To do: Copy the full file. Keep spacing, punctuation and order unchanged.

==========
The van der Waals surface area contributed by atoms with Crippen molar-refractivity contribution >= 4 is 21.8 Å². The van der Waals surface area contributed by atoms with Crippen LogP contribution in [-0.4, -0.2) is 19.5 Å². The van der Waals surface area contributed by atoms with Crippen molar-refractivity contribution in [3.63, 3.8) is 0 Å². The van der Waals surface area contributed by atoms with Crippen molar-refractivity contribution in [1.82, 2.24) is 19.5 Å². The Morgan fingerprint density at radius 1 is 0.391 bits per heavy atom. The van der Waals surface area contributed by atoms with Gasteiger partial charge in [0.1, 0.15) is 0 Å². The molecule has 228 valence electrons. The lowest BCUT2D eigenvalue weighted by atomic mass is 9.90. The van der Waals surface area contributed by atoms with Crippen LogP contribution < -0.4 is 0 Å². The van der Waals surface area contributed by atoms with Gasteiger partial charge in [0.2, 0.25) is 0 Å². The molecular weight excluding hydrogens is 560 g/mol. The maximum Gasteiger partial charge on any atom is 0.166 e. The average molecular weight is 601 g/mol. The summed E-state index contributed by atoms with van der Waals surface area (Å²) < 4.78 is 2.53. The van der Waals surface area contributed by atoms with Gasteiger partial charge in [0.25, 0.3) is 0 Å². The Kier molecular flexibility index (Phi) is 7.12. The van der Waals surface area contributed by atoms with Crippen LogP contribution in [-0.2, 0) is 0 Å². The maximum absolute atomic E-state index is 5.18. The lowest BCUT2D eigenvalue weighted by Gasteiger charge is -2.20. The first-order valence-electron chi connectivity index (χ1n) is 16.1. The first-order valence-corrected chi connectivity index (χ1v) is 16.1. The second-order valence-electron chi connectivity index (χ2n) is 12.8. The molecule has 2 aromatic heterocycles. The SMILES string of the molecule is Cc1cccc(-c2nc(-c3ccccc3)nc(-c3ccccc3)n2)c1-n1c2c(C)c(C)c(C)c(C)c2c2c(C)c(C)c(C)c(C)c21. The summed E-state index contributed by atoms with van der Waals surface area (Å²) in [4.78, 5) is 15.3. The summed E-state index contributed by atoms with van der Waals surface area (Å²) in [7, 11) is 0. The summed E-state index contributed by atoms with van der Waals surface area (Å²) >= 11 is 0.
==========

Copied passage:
The van der Waals surface area contributed by atoms with Crippen molar-refractivity contribution >= 4 is 21.8 Å². The van der Waals surface area contributed by atoms with Crippen LogP contribution in [-0.4, -0.2) is 19.5 Å². The van der Waals surface area contributed by atoms with Crippen molar-refractivity contribution in [3.63, 3.8) is 0 Å². The van der Waals surface area contributed by atoms with Crippen molar-refractivity contribution in [1.82, 2.24) is 19.5 Å². The Morgan fingerprint density at radius 1 is 0.391 bits per heavy atom. The van der Waals surface area contributed by atoms with Gasteiger partial charge in [0.1, 0.15) is 0 Å². The molecule has 228 valence electrons. The lowest BCUT2D eigenvalue weighted by atomic mass is 9.90. The van der Waals surface area contributed by atoms with Crippen LogP contribution < -0.4 is 0 Å². The van der Waals surface area contributed by atoms with Gasteiger partial charge in [0.2, 0.25) is 0 Å². The molecular weight excluding hydrogens is 560 g/mol. The maximum Gasteiger partial charge on any atom is 0.166 e. The average molecular weight is 601 g/mol. The summed E-state index contributed by atoms with van der Waals surface area (Å²) < 4.78 is 2.53. The van der Waals surface area contributed by atoms with Gasteiger partial charge in [0.25, 0.3) is 0 Å². The Kier molecular flexibility index (Phi) is 7.12. The van der Waals surface area contributed by atoms with Crippen LogP contribution in [-0.2, 0) is 0 Å². The maximum absolute atomic E-state index is 5.18. The lowest BCUT2D eigenvalue weighted by Gasteiger charge is -2.20. The first-order valence-electron chi connectivity index (χ1n) is 16.1. The first-order valence-corrected chi connectivity index (χ1v) is 16.1. The second-order valence-electron chi connectivity index (χ2n) is 12.8. The molecule has 2 aromatic heterocycles. The SMILES string of the molecule is Cc1cccc(-c2nc(-c3ccccc3)nc(-c3ccccc3)n2)c1-n1c2c(C)c(C)c(C)c(C)c2c2c(C)c(C)c(C)c(C)c21. The summed E-state index contributed by atoms with van der Waals surface area (Å²) in [4.78, 5) is 15.3. The summed E-state index contributed by atoms with van der Waals surface area (Å²) in [7, 11) is 0. The summed E-state index contributed by atoms with van der Waals surface area (Å²) >= 11 is 0.